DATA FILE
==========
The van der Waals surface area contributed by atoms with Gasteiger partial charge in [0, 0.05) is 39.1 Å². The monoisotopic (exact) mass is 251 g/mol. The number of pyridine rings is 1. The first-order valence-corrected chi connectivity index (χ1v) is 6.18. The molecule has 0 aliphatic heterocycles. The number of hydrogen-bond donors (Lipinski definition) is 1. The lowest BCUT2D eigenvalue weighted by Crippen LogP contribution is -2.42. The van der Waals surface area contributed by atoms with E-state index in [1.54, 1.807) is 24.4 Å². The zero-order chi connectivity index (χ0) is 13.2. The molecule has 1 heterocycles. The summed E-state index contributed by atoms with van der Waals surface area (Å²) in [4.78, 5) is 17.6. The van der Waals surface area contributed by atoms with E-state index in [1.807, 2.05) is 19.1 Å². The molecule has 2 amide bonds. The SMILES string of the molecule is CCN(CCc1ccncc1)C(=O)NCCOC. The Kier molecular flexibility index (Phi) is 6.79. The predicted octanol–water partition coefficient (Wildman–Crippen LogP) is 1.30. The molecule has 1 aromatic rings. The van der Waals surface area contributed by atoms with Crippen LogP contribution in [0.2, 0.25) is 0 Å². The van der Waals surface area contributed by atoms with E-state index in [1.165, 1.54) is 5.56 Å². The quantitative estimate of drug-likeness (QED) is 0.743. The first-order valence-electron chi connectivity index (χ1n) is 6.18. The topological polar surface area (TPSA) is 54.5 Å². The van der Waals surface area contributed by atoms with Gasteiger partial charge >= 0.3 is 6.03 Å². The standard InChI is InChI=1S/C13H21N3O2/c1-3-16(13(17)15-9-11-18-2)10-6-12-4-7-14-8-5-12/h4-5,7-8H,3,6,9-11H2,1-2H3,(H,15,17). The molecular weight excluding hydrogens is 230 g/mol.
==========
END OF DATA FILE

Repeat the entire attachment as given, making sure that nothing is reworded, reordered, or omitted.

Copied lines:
The van der Waals surface area contributed by atoms with Gasteiger partial charge in [0, 0.05) is 39.1 Å². The monoisotopic (exact) mass is 251 g/mol. The number of pyridine rings is 1. The first-order valence-corrected chi connectivity index (χ1v) is 6.18. The molecule has 0 aliphatic heterocycles. The number of hydrogen-bond donors (Lipinski definition) is 1. The lowest BCUT2D eigenvalue weighted by Crippen LogP contribution is -2.42. The van der Waals surface area contributed by atoms with E-state index in [1.54, 1.807) is 24.4 Å². The zero-order chi connectivity index (χ0) is 13.2. The molecule has 1 heterocycles. The summed E-state index contributed by atoms with van der Waals surface area (Å²) in [4.78, 5) is 17.6. The van der Waals surface area contributed by atoms with E-state index in [1.807, 2.05) is 19.1 Å². The molecule has 2 amide bonds. The SMILES string of the molecule is CCN(CCc1ccncc1)C(=O)NCCOC. The Kier molecular flexibility index (Phi) is 6.79. The predicted octanol–water partition coefficient (Wildman–Crippen LogP) is 1.30. The molecule has 1 aromatic rings. The van der Waals surface area contributed by atoms with Crippen LogP contribution in [0.2, 0.25) is 0 Å². The van der Waals surface area contributed by atoms with E-state index in [1.165, 1.54) is 5.56 Å². The quantitative estimate of drug-likeness (QED) is 0.743. The first-order valence-electron chi connectivity index (χ1n) is 6.18. The topological polar surface area (TPSA) is 54.5 Å². The van der Waals surface area contributed by atoms with Gasteiger partial charge >= 0.3 is 6.03 Å². The standard InChI is InChI=1S/C13H21N3O2/c1-3-16(13(17)15-9-11-18-2)10-6-12-4-7-14-8-5-12/h4-5,7-8H,3,6,9-11H2,1-2H3,(H,15,17). The molecular weight excluding hydrogens is 230 g/mol.